It’s Sunday morning, 7:30 am. My teenager and I are driving to his semi-final tennis match. Thrilled he made it to the semi’s, both of us exacerbated by the hour. What childless person decided it was okay to have the matches starting at 8:00 am on a Sunday??
I will admit, though, that walking through a city on an early Sunday morning is fascinating. It’s like having the city you love to yourself. Every random jogger passes by in silhouette against the morning light, the dew has time to glisten against the green grass before being stomped on, every car echoes down the street with a gentle hum and the pace is slow and peaceful. I had a wonderful conversation in my head with a dear friend and I didn’t get interrupted once.
Then I got to the courts and there was instant shift. The tennis world here is fiercely competitive. My niece is number one in California in her age group and therefore I’m aware of the work involved to be the best. But all us ‘pakcs‘ – parents of kids who may try for college sports – make up the bulk of the competition, and boy those side-lines can be nasty. I felt like I was playing my own head game against the mom next to me at the tournament. Her son kept screaming ‘Vamos!’, Spanish for ‘let’s go’, every time my son made a mistake. She shot me a victorious look at each scream; I wanted to just shoot her.
What strikes me immediately in my America vs England comparisons, are the facilities. Even local park courts have great surfaces and proper nets. Our courts in Richmond had this strange pebbley surface that sort of resembled asphalt, and mostly broken nets. In the private sector things are uniformly cushy, but London is indoor tennis and LA…well, I did promise a few friends never to mention the weather here.
Aside from tennis, the astro fields here are pristine for football and soccer, there’s basketball hoops everywhere, even in alley parking lots, and the boardwalk down by the beach has been transformed into an outdoor gym. Being fit and sporty is part of being a Los Angelino and it’s actually easy because there’s so much choice. For us, it’s hiking the incredible trails overlooking the sea, all styles of yoga including Yoga-hop where they blast out tunes for 90 minutes to ashtanga poses, rollerblading down the boardwalk, cycling, rowing… For kids there’s surfing the great Pacific, skateboarding at Tony Hawk’s skate park, karate from Great Masters from China, and best of all for us so far, gymnastics.
My son participated in the only gymnastics academy in London, and did quite well. It was a big room that prided itself on its new tumbling run and two balance beams. Here, several Russian gold medalists have set up three different academies and I swear, it’s gymnastics on steroids! The gym itself is astonishing; it looks like you could hold the Olympic trials in it. My son is beyond excited. He went from doing cartwheels and front flips to double back handsprings and flips, over the bloody horse! Awesome.
Husband and I joke about the apparrell one gets away with wearing out in public in LA. Ugg-Nation long since took over our feet and if you’re covering your bits and pieces enough, you can go out in it. It’s important to get good looking yoga/workout clothes because invariably, you’ll be wearing it all day. Every adult I know works out, including my mother, and every child has a sport. Or two. Or three. I can only imagine how difficult it is to have a kid who doesn’t like sports. In London I must say that those types of kids could explore fencing, drama and even boys ballet and not feel like they’re out of the ordinary; and, their parents can embrace their child’s differences with more ease. Here, not so. People really push for their child to be a part of a team sport and to exercise. It’s not a bad focus but you have to keep your perspective in tact, which is seriously questionable in a lot of the pakcs I encounter.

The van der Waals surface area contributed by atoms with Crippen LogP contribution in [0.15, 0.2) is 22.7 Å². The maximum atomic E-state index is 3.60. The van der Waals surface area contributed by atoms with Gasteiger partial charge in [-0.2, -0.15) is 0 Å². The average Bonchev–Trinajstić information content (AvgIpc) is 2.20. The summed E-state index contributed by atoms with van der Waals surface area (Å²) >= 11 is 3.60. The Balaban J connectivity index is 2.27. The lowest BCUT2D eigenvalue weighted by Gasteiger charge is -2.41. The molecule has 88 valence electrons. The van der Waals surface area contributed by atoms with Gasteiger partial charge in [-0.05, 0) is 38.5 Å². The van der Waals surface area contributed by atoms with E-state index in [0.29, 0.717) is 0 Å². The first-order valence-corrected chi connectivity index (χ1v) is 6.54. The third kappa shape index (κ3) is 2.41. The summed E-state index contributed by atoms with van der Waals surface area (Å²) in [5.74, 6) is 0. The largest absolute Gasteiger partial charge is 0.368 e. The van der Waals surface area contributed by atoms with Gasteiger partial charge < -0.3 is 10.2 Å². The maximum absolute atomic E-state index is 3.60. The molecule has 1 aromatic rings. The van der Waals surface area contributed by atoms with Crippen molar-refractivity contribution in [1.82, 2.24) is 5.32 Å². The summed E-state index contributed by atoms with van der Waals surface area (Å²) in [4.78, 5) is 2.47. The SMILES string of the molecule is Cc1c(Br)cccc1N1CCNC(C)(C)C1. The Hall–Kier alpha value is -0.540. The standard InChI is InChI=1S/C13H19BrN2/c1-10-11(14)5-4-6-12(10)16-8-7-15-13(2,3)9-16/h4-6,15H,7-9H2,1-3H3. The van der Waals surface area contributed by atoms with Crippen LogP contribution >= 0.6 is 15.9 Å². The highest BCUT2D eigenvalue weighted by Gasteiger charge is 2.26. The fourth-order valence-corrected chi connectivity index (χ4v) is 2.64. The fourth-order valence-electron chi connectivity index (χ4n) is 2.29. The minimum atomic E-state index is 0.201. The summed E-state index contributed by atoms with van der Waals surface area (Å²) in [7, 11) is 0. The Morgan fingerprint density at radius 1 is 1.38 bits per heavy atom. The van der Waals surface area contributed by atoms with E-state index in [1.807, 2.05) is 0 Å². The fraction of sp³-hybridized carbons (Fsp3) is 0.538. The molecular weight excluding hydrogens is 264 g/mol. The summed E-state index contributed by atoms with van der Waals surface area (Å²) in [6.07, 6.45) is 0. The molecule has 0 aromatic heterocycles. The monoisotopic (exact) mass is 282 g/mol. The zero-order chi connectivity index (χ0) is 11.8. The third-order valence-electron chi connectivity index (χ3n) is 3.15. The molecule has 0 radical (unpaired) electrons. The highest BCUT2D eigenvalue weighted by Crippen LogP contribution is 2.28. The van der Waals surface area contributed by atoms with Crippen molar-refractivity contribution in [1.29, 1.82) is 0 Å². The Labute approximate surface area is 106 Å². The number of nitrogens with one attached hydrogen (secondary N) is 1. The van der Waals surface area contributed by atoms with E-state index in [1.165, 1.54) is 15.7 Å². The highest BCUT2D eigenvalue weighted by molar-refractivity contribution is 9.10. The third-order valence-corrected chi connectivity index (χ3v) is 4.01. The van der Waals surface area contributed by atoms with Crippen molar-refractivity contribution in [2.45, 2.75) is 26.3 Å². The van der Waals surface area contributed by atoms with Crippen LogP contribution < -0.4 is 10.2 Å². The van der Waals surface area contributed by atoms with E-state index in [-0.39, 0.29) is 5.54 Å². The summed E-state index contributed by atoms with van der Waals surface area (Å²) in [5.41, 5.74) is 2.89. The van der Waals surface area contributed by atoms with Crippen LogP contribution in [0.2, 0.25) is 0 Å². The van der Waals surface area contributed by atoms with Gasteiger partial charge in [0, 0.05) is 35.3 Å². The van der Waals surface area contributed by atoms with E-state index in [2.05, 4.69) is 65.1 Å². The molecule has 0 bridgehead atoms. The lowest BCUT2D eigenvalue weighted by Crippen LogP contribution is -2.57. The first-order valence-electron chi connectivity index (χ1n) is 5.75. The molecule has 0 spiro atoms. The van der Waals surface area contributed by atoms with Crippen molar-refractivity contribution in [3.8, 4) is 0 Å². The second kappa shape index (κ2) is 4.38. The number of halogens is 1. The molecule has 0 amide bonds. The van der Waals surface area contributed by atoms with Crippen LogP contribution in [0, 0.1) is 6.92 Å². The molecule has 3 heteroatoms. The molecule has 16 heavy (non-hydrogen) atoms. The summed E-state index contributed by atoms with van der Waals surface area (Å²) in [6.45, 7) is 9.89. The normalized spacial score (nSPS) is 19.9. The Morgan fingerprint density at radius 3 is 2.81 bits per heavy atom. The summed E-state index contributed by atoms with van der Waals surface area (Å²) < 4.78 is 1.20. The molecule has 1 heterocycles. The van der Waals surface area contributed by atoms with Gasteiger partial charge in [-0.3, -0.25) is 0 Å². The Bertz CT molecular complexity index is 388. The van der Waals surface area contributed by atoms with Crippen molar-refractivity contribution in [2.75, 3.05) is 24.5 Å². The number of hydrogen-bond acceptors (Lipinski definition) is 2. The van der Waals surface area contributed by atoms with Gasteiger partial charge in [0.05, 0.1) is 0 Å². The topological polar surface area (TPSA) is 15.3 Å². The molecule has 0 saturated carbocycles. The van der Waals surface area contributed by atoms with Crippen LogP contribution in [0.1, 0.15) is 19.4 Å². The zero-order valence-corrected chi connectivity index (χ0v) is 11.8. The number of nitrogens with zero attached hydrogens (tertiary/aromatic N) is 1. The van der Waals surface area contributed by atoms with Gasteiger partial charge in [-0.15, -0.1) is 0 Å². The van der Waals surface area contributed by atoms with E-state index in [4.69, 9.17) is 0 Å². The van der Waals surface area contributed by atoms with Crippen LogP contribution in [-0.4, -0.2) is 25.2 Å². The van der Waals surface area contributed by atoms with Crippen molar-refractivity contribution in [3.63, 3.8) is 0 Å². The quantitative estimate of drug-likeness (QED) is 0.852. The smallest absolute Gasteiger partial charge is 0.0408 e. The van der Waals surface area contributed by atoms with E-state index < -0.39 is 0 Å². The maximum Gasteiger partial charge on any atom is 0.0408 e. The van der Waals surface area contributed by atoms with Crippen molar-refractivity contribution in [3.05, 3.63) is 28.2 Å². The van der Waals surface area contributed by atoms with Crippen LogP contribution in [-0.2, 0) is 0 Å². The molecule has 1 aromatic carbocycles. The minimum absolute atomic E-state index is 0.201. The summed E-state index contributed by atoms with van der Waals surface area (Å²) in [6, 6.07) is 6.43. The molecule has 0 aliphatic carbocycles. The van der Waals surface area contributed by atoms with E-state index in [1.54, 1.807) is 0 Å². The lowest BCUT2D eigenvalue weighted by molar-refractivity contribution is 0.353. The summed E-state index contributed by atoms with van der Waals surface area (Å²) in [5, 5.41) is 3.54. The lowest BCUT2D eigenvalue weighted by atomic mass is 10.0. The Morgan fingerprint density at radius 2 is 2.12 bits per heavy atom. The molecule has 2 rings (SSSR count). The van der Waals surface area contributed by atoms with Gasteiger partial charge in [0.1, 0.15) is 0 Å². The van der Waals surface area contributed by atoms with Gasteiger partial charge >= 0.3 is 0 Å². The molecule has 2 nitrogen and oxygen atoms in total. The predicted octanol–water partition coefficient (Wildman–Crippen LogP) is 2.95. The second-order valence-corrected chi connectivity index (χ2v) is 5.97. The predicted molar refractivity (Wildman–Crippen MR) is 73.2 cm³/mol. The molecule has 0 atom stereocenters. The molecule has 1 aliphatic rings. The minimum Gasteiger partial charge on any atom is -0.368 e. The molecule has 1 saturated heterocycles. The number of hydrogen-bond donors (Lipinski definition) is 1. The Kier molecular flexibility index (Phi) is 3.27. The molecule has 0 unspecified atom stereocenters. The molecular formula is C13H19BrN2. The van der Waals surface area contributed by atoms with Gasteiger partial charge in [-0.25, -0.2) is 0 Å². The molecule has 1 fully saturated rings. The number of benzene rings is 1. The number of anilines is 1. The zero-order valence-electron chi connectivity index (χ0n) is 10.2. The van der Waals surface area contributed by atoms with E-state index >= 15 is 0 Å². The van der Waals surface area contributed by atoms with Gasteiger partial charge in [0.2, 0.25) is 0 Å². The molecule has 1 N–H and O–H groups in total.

I ended my week with dinner at one of the world’s most famous Yoga instructor’s house. It was a small dinner with just seven of us. I didn’t know what to expect. He’s beyond successful and considers himself a philosopher more than anything else. He could afford the biggest house in Beverly Hills filled with staff, but instead, I pulled up to quite a modest home with his wife doing all of the delicious cooking.
Aside from crystal chandeliers hanging from literally every conceivable ceiling space (which did make me chuckle), their home was warm and unassuming. The other guests were the physicist that invented the lazer beam, the head of a medical institution and a famous architect. Watching this yoga-man in action was astonishing. He radiates energy – he sleeps 2-3 hours a night, looks 20 years younger than he is and bounces around the room with confidence and smiles in equal measure.
He says that your body is like a computer that you can program it to do anything, thus he doesn’t ever get jet-lag. I look at him, hiding the endless bags I’ve had to cover under my eyes, and want to believe in his words. It’s so straightforward; his hot yoga activates one’s organs, one by one, and helps balance the body to function better. I ask him how many hours does he practice? “From sunrise, just three,” he smiles back. Ahh, the missing key, the reason for his bright eyes. The difference between us.
In another life I think I was a dedicated yogi because people like him resonate so strongly in me, as if I was once like them. For now, I’m just happy to sleep past sunrise and work out enough so it doesn’t all hurt so much.